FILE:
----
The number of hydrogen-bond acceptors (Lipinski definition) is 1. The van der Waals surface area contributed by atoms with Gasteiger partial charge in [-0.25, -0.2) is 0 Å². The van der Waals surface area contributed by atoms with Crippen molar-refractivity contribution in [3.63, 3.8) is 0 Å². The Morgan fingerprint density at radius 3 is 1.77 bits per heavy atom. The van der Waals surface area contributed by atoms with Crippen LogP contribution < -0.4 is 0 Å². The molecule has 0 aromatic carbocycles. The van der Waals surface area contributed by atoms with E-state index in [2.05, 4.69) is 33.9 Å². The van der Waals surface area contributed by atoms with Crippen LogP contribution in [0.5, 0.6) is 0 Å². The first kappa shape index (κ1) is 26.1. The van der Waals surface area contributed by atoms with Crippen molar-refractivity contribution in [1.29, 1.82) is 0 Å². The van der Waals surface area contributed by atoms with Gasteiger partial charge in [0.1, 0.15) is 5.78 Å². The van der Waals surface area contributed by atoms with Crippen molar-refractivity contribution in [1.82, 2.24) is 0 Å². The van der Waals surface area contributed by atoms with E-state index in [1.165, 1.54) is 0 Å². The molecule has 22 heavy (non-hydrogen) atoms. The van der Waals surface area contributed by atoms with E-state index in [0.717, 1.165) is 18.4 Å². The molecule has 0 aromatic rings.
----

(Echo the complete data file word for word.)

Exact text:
The number of hydrogen-bond acceptors (Lipinski definition) is 1. The van der Waals surface area contributed by atoms with Gasteiger partial charge in [-0.25, -0.2) is 0 Å². The van der Waals surface area contributed by atoms with Crippen molar-refractivity contribution in [3.63, 3.8) is 0 Å². The Morgan fingerprint density at radius 3 is 1.77 bits per heavy atom. The van der Waals surface area contributed by atoms with Crippen LogP contribution < -0.4 is 0 Å². The molecule has 0 aromatic carbocycles. The van der Waals surface area contributed by atoms with E-state index in [2.05, 4.69) is 33.9 Å². The van der Waals surface area contributed by atoms with Crippen LogP contribution in [0.5, 0.6) is 0 Å². The first kappa shape index (κ1) is 26.1. The van der Waals surface area contributed by atoms with Crippen molar-refractivity contribution in [1.29, 1.82) is 0 Å². The van der Waals surface area contributed by atoms with Gasteiger partial charge in [0.1, 0.15) is 5.78 Å². The van der Waals surface area contributed by atoms with Crippen molar-refractivity contribution in [1.82, 2.24) is 0 Å². The van der Waals surface area contributed by atoms with E-state index in [1.165, 1.54) is 0 Å². The molecule has 22 heavy (non-hydrogen) atoms. The van der Waals surface area contributed by atoms with E-state index in [0.717, 1.165) is 18.4 Å². The molecule has 0 aromatic rings.